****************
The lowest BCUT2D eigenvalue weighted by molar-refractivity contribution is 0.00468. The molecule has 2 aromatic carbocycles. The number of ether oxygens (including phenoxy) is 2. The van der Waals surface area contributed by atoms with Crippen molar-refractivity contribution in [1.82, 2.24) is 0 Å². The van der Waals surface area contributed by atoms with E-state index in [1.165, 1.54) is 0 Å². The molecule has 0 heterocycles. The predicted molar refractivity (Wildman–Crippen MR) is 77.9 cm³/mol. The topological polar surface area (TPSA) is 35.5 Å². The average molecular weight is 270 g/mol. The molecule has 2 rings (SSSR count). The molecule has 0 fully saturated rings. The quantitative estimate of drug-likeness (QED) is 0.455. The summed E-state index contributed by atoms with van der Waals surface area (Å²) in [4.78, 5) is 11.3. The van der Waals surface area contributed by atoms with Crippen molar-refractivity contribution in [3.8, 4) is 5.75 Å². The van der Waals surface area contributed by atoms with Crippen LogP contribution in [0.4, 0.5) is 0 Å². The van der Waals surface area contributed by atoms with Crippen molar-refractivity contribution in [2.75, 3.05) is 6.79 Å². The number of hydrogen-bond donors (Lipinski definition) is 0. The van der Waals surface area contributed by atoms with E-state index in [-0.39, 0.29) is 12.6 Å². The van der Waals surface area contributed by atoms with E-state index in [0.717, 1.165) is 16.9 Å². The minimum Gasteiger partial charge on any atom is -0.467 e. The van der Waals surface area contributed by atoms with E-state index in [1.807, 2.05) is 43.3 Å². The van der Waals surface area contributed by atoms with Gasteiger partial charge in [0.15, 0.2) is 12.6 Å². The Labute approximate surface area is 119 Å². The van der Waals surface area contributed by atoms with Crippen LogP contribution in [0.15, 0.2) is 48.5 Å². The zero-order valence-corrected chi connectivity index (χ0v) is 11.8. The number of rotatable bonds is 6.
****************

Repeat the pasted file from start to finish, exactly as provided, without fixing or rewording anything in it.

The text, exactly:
The lowest BCUT2D eigenvalue weighted by molar-refractivity contribution is 0.00468. The molecule has 2 aromatic carbocycles. The number of ether oxygens (including phenoxy) is 2. The van der Waals surface area contributed by atoms with Crippen molar-refractivity contribution in [1.82, 2.24) is 0 Å². The van der Waals surface area contributed by atoms with E-state index in [1.165, 1.54) is 0 Å². The molecule has 0 heterocycles. The predicted molar refractivity (Wildman–Crippen MR) is 77.9 cm³/mol. The topological polar surface area (TPSA) is 35.5 Å². The average molecular weight is 270 g/mol. The molecule has 2 rings (SSSR count). The molecule has 0 fully saturated rings. The quantitative estimate of drug-likeness (QED) is 0.455. The summed E-state index contributed by atoms with van der Waals surface area (Å²) in [4.78, 5) is 11.3. The van der Waals surface area contributed by atoms with Crippen molar-refractivity contribution in [3.8, 4) is 5.75 Å². The van der Waals surface area contributed by atoms with Crippen LogP contribution in [0.4, 0.5) is 0 Å². The van der Waals surface area contributed by atoms with Crippen molar-refractivity contribution in [2.75, 3.05) is 6.79 Å². The number of hydrogen-bond donors (Lipinski definition) is 0. The van der Waals surface area contributed by atoms with E-state index in [-0.39, 0.29) is 12.6 Å². The van der Waals surface area contributed by atoms with E-state index in [0.717, 1.165) is 16.9 Å². The minimum Gasteiger partial charge on any atom is -0.467 e. The van der Waals surface area contributed by atoms with E-state index in [1.807, 2.05) is 43.3 Å². The van der Waals surface area contributed by atoms with Gasteiger partial charge in [0.15, 0.2) is 12.6 Å². The Labute approximate surface area is 119 Å². The van der Waals surface area contributed by atoms with Crippen LogP contribution in [0.15, 0.2) is 48.5 Å². The zero-order valence-corrected chi connectivity index (χ0v) is 11.8. The number of rotatable bonds is 6.